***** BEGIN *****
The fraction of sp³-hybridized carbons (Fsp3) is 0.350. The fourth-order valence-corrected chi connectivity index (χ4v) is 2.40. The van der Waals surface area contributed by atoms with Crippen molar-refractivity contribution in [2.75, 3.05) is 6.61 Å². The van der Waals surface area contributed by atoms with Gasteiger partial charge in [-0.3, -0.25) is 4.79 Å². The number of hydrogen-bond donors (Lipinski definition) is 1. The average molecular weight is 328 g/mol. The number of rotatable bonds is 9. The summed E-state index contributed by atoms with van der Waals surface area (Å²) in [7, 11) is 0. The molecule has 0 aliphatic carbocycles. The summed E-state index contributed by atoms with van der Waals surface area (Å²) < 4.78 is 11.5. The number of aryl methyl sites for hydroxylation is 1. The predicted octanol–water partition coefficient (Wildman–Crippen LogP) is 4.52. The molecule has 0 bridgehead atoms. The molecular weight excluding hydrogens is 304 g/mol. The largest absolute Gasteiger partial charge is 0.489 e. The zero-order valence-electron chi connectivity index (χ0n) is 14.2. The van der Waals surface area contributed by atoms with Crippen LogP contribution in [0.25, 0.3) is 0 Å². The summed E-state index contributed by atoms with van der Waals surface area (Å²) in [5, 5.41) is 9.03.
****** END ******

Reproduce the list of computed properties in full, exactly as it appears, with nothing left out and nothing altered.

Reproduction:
The fraction of sp³-hybridized carbons (Fsp3) is 0.350. The fourth-order valence-corrected chi connectivity index (χ4v) is 2.40. The van der Waals surface area contributed by atoms with Crippen molar-refractivity contribution in [2.75, 3.05) is 6.61 Å². The van der Waals surface area contributed by atoms with Gasteiger partial charge in [-0.3, -0.25) is 4.79 Å². The number of hydrogen-bond donors (Lipinski definition) is 1. The average molecular weight is 328 g/mol. The number of rotatable bonds is 9. The summed E-state index contributed by atoms with van der Waals surface area (Å²) in [7, 11) is 0. The molecule has 0 aliphatic carbocycles. The summed E-state index contributed by atoms with van der Waals surface area (Å²) < 4.78 is 11.5. The number of aryl methyl sites for hydroxylation is 1. The predicted octanol–water partition coefficient (Wildman–Crippen LogP) is 4.52. The molecule has 0 bridgehead atoms. The molecular weight excluding hydrogens is 304 g/mol. The largest absolute Gasteiger partial charge is 0.489 e. The zero-order valence-electron chi connectivity index (χ0n) is 14.2. The van der Waals surface area contributed by atoms with Crippen LogP contribution in [0.25, 0.3) is 0 Å². The summed E-state index contributed by atoms with van der Waals surface area (Å²) in [5, 5.41) is 9.03.